The newly reformed Presumpscot Regional Land Trust will carry on work to help re-establish the classic American chestnut tree. The project was the vision of Windham Land Trust member Norman Forbes prior to the merger of three local land conservation groups this week. Forbes hopes to contribute to the comeback of the stately hardwood tree that dominated eastern forest lands during the 19th century. A fungus introduced on a shipment of Asian chestnut wood in 1904 destroyed over 3 billion of the trees by 1930, rendering the species functionally extinct. When lyricist Mel Torme penned the opening verse of his hugely popular Christmas Song, few Americans had actually experienced “chestnuts roasting on an open fire.”
The majestic trees grew to be 80- to 100-feet tall, lived for up to 400 years, furnished humans and wildlife with tasty and nutritious nuts, and was the source of straight-grained wood in furniture making. The tree, with its long symmetrical branches suspended from a massive trunk was memorialized in the poem The Village Blacksmith by Portland’s Henry Wadsworth Longfellow.
Less than 10 percent of the American chestnut population survives today. Jan Santerre, a forester with Maine’s Department of Agriculture, Conservation and Forestry, said “Though the tree is not common, there are fruiting trees in various locations around the state,” including Augusta, Hebron, Lovell and Atkinson, which has one of the tallest American chestnut trees in the state. Both Santerre and Forbes agree that the smaller trees which re-emerge from root collars rarely survive to produce flowers and seeds.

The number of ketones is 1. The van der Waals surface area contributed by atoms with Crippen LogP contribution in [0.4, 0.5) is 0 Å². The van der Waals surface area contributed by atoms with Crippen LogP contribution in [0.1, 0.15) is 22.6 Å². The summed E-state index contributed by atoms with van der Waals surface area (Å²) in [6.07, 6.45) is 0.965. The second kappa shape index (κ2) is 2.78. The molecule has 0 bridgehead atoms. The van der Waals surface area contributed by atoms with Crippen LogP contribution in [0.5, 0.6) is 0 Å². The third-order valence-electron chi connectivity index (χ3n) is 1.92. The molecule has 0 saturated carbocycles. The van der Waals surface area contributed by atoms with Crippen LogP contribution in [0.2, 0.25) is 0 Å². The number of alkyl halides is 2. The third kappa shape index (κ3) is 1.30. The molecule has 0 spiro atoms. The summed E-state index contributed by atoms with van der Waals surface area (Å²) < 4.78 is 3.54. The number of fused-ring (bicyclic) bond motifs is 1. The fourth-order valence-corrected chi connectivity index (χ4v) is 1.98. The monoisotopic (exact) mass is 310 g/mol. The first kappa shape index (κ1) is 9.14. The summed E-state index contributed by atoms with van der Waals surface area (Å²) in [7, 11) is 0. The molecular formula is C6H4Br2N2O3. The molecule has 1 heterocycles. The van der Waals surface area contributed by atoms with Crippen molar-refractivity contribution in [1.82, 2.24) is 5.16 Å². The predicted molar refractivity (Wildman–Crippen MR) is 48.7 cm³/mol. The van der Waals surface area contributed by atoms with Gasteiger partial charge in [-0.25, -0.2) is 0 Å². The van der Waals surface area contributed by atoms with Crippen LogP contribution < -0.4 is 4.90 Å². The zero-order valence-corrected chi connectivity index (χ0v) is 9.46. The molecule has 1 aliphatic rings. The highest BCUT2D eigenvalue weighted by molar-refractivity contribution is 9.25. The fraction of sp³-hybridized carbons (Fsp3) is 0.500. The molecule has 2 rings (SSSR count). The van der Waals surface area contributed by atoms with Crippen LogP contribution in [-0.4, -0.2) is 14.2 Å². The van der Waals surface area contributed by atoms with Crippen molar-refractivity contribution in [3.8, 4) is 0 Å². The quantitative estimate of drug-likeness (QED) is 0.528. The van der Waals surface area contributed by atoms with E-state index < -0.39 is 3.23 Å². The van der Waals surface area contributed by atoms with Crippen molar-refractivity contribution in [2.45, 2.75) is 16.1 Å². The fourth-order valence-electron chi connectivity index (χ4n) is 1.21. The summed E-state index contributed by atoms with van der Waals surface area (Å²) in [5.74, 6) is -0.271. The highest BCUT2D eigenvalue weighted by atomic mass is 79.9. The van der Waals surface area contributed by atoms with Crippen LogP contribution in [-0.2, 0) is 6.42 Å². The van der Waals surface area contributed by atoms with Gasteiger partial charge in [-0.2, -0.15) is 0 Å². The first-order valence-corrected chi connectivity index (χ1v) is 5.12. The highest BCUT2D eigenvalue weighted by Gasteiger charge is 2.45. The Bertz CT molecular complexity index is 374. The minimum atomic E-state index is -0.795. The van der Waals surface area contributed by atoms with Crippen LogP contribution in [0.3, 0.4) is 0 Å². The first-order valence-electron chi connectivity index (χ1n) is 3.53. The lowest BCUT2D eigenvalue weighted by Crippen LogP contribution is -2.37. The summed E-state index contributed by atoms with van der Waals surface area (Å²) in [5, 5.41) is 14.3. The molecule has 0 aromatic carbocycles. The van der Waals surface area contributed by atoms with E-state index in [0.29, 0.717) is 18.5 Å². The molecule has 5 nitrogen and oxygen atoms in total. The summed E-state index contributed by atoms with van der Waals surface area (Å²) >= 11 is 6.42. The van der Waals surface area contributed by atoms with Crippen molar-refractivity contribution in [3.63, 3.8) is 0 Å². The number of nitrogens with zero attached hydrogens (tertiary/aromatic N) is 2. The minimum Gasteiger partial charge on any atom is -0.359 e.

Because some species of chestnut are unaffected by the fungus, experiments in hybridization seem to hold promise for the creation of a blight resistant strain. The Land Trust will be participating with the American Chestnut Foundation in Virginia, which produces hybrid seedlings for plantings throughout the eastern United States. Forbes says a section of the Land Trust’s Frog Hollow farm property in Gorham may be ideal for re-establishing a stand of American chestnut, though it will take many years to learn whether the trees will grow to maturity.
“It’s good open space with a rolling topography,” said Forbes. He and other volunteers hope to plant the seedlings sometime next spring.
Foresters avoid the question of whether hybridization will bring back the American chestnut. Cross breeding experiments are still in the early stages. The hot chestnuts of our great-grandparents may not re-emerge until the time of our great-grandchildren.
“They still roast chestnuts on the streets of New York City, but they use Chinese chestnuts,” said Santerre.
Tree pictures: Florence Hawkes with retired forester Norman Forbes stand in front of an American chestnut. Land Trust member Norman Forbes examines a rare American chestnut on the property of Windham resident Florence Hawkes. “For me,” he said, “this is an amazing find. It may be an original from a native American chestnut.”
Old chestnut tree picture: "Under a spreading chestnut tree the village smithy stands." An inspiration from a classic American poem. H. W. Longfellow